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'Covers the campus like the magnolias'
"Covers the campus like the magnolias"

Old Gold & Black

"Covers the campus like the magnolias"

Old Gold & Black

Winston-Salem and Wake Forest cash in on state budget

The state budget allocates over $100 million for city-wide tourism investments
Cami Bender
Wake Forest and Winston-Salem both receive money for tourism investments.

The impact of North Carolina’s long-delayed 2023 Appropriations Act came into clearer focus this week for Wake Forest, Winston-Salem and Forsyth County.

In a joint release by Winston-Salem Mayor Allen Joines and Rep. Donny Lambeth (R-NC75), it was revealed that the city would be appropriating $123 million in state funding to three city projects. 

One appropriation is $35 million specifically set aside for “economic development activities and infrastructure.” The money is earmarked for improving tourism, sports and entertainment that will serve the Triad and beyond.

The funds are not specifically allocated for Wake Forest, but language in the release seems to indicate an unspecified amount will be going toward Wake Forest’s high-profile Deacon Boulevard project. 

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“The $35 million appropriation will enhance the infrastructure in the area surrounding Baity Street, north of Coliseum Drive and south of Reynolds Boulevard…” the release reads. 

Wake Forest plans to develop the area around its athletic stadiums. (Courtesy of Wake Forest)

The Deacon Boulevard redevelopment, announced in August, is in partnership with two firms and is slated for the university-owned property near Allegacy Federal Credit Union Stadium, David F. Couch Ballpark, the Lawrence Joel Veterans Memorial Coliseum and the Winston-Salem Fairgrounds — precisely where the announcement articulates. 

The redeveloped area will feature mixed-use residential and commercial spaces, complementing the sports venues already on the property.  

At this time, however, there is no timeline for the project nor an estimate of how much it will cost. 

Wake Forest and its affiliated ACC sporting events were listed as some of the “major attractions” that warranted further tourism investment. 

The Demon Deacons are one of the fastest growing brands in the ACC, according to data from YouGov. Wake Forest Athletic Director John Currie said in his blog “The Quad” that the fanbase has experienced a 115% increase in growth since 2019.

“Across the nation, over 2.7 million people now identify as Wake Forest fans,” Currie said.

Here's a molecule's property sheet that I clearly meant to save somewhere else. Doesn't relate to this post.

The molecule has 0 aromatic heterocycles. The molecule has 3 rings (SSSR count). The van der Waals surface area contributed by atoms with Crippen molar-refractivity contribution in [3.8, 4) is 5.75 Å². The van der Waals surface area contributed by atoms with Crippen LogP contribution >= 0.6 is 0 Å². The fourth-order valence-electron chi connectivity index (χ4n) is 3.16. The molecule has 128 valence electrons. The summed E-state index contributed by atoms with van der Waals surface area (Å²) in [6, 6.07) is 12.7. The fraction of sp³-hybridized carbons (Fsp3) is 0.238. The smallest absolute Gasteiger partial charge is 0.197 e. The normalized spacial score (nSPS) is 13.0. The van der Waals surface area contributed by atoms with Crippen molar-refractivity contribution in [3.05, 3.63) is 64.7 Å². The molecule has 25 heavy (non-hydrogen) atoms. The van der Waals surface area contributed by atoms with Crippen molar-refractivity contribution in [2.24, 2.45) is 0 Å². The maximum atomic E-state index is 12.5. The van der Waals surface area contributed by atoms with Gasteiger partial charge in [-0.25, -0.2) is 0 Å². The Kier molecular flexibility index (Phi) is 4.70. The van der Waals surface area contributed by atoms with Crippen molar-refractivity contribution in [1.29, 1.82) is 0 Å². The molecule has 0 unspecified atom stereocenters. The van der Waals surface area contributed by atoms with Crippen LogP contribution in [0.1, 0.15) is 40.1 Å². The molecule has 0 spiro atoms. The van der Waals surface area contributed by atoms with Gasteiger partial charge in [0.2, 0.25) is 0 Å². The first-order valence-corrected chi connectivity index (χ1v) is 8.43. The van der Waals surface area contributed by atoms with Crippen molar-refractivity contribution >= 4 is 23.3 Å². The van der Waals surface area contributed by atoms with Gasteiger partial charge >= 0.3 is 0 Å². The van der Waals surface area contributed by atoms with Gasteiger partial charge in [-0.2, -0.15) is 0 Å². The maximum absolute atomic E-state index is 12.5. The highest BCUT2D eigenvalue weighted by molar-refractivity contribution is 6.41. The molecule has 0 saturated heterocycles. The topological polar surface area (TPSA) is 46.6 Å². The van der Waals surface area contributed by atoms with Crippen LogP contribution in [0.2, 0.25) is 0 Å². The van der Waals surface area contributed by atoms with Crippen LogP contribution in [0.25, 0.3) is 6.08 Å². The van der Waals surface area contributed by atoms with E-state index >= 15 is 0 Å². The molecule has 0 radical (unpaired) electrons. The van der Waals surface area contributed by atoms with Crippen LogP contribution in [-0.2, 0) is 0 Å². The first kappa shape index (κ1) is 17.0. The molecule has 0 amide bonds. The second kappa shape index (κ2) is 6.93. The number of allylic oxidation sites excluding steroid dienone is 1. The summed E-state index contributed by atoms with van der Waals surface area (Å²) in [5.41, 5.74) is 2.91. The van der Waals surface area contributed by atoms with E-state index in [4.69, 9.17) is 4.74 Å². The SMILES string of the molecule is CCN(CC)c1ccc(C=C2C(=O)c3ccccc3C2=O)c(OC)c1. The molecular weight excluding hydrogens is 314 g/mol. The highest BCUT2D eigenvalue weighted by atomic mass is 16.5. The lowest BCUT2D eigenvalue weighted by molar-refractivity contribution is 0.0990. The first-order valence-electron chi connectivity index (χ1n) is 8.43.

Wake Forest President Susan Wente applauded the funding in the press release.

“Wake Forest is proud to be a partner in these important commitments to the collective well-being of our community and to be one of the many reasons people come to visit and fall in love with Winston-Salem,” she said. 

The property slated for redevelopment is adjacent to the fairground — the site of the Carolina Classic Fair. The city has significant interest in maintaining the space, listing the fair as another marquee tourist event in the press release. 

Wake Forest is proud to be a partner in these important commitments to the collective well-being of our community and to be one of the many reasons people come to visit and fall in love with Winston-Salem.

— President Susan Wente

Mayor Pro Tempore and Councilmember Denise D. Adams, who represents the ward in which Wake Forest is located for the city council, mentioned the fairgrounds by name in the release as an area in need of improvement. 

“We will use these funds to address parking, traffic and pedestrian issues for the coliseum/fairgrounds area,” Adams said. 

Winston-Salem has previously been ranked as one of the least walkable cities in the country.  

The budget fight, explained

The North Carolina state budget passed on Sept. 22, going into effect 10 days after without Gov. Roy Cooper’s signature, following months of arduous legislating. 

The bill was delayed in both General Assembly chambers because of a high-stakes battle to expand legal gambling across the state. While the casino advocates eventually conceded, it left the budget intensely delayed. 

The more than 600-page, $30 billion state budget passed nearly three months after it was due. 

Funding is being directed to other universities in Winston-Salem as well for restoration projects — $37 million for work on Winston-Salem State University’s  Kenneth R. Williams Auditorium and $51 million for the city’s efforts to restore the University of North Carolina School of the Arts’ Stevens Center.

Winston-Salem/Forsyth County Schools will also be receiving a little more than $1 million in grants for repairs. 

Additionally, hanging in the balance was a massive new expansion of Medicare in the state, which would give healthcare to more than 600,000 North Carolinans when implemented. The expansion will take place on December 1. 

But based on the press release, more was at stake for Winston-Salem and Wake Forest in the state budget process than previously known.

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About the Contributor
James Watson
James Watson, Arts & Culture Editor
James Watson is a sophomore from Wilmington, N.C. who plans on majoring in politics and international affairs and minoring in classical studies. Outside of OGB, James is heavily involved in state and local politics and the director of Deacs Decide on campus. A host on Wake Radio, James loves the sound of his own voice. He is also a serial tweeter.

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